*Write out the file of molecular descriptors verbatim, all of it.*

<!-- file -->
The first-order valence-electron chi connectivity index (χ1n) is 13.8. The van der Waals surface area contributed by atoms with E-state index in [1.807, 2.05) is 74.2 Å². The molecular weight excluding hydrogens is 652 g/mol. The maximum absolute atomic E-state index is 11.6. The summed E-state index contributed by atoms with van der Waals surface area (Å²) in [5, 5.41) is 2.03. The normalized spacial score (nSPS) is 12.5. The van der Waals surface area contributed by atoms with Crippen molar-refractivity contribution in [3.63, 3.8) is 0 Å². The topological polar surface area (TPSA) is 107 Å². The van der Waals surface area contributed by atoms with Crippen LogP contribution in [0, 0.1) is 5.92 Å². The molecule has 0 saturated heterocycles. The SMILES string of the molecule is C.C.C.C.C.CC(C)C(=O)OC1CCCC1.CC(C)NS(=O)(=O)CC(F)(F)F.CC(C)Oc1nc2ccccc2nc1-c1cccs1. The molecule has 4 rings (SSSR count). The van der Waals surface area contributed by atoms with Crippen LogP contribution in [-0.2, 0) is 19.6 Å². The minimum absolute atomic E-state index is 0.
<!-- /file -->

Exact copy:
The first-order valence-electron chi connectivity index (χ1n) is 13.8. The van der Waals surface area contributed by atoms with E-state index in [1.807, 2.05) is 74.2 Å². The molecular weight excluding hydrogens is 652 g/mol. The maximum absolute atomic E-state index is 11.6. The summed E-state index contributed by atoms with van der Waals surface area (Å²) in [5, 5.41) is 2.03. The normalized spacial score (nSPS) is 12.5. The van der Waals surface area contributed by atoms with Crippen molar-refractivity contribution in [3.63, 3.8) is 0 Å². The topological polar surface area (TPSA) is 107 Å². The van der Waals surface area contributed by atoms with Crippen LogP contribution in [0, 0.1) is 5.92 Å². The molecule has 0 saturated heterocycles. The SMILES string of the molecule is C.C.C.C.C.CC(C)C(=O)OC1CCCC1.CC(C)NS(=O)(=O)CC(F)(F)F.CC(C)Oc1nc2ccccc2nc1-c1cccs1. The molecule has 4 rings (SSSR count). The van der Waals surface area contributed by atoms with Crippen LogP contribution in [-0.2, 0) is 19.6 Å². The minimum absolute atomic E-state index is 0.